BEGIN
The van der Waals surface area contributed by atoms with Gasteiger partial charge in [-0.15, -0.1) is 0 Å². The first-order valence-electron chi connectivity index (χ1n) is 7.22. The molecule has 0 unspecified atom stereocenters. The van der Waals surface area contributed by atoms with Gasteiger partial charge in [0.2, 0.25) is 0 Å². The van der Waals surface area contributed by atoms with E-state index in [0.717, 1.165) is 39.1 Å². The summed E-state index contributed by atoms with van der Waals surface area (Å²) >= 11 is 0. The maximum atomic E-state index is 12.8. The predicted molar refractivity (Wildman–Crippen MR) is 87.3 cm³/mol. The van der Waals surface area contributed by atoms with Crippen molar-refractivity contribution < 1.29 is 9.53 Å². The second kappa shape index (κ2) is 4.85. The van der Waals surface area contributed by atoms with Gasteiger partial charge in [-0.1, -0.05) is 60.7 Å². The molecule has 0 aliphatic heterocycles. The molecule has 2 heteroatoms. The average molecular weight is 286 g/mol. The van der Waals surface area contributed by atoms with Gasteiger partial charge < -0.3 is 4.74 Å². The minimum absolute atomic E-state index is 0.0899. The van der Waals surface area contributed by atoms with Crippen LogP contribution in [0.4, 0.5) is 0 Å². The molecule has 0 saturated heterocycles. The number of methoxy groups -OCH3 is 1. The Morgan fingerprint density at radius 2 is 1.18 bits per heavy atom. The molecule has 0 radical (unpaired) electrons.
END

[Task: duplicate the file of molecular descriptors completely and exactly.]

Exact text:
The van der Waals surface area contributed by atoms with Gasteiger partial charge in [-0.15, -0.1) is 0 Å². The first-order valence-electron chi connectivity index (χ1n) is 7.22. The molecule has 0 unspecified atom stereocenters. The van der Waals surface area contributed by atoms with Gasteiger partial charge in [0.2, 0.25) is 0 Å². The van der Waals surface area contributed by atoms with E-state index in [0.717, 1.165) is 39.1 Å². The summed E-state index contributed by atoms with van der Waals surface area (Å²) >= 11 is 0. The maximum atomic E-state index is 12.8. The predicted molar refractivity (Wildman–Crippen MR) is 87.3 cm³/mol. The van der Waals surface area contributed by atoms with Crippen molar-refractivity contribution < 1.29 is 9.53 Å². The second kappa shape index (κ2) is 4.85. The van der Waals surface area contributed by atoms with Gasteiger partial charge in [-0.1, -0.05) is 60.7 Å². The molecule has 0 aliphatic heterocycles. The molecule has 2 heteroatoms. The average molecular weight is 286 g/mol. The van der Waals surface area contributed by atoms with Gasteiger partial charge < -0.3 is 4.74 Å². The minimum absolute atomic E-state index is 0.0899. The van der Waals surface area contributed by atoms with Crippen LogP contribution in [0.4, 0.5) is 0 Å². The molecule has 0 saturated heterocycles. The number of methoxy groups -OCH3 is 1. The Morgan fingerprint density at radius 2 is 1.18 bits per heavy atom. The molecule has 0 radical (unpaired) electrons.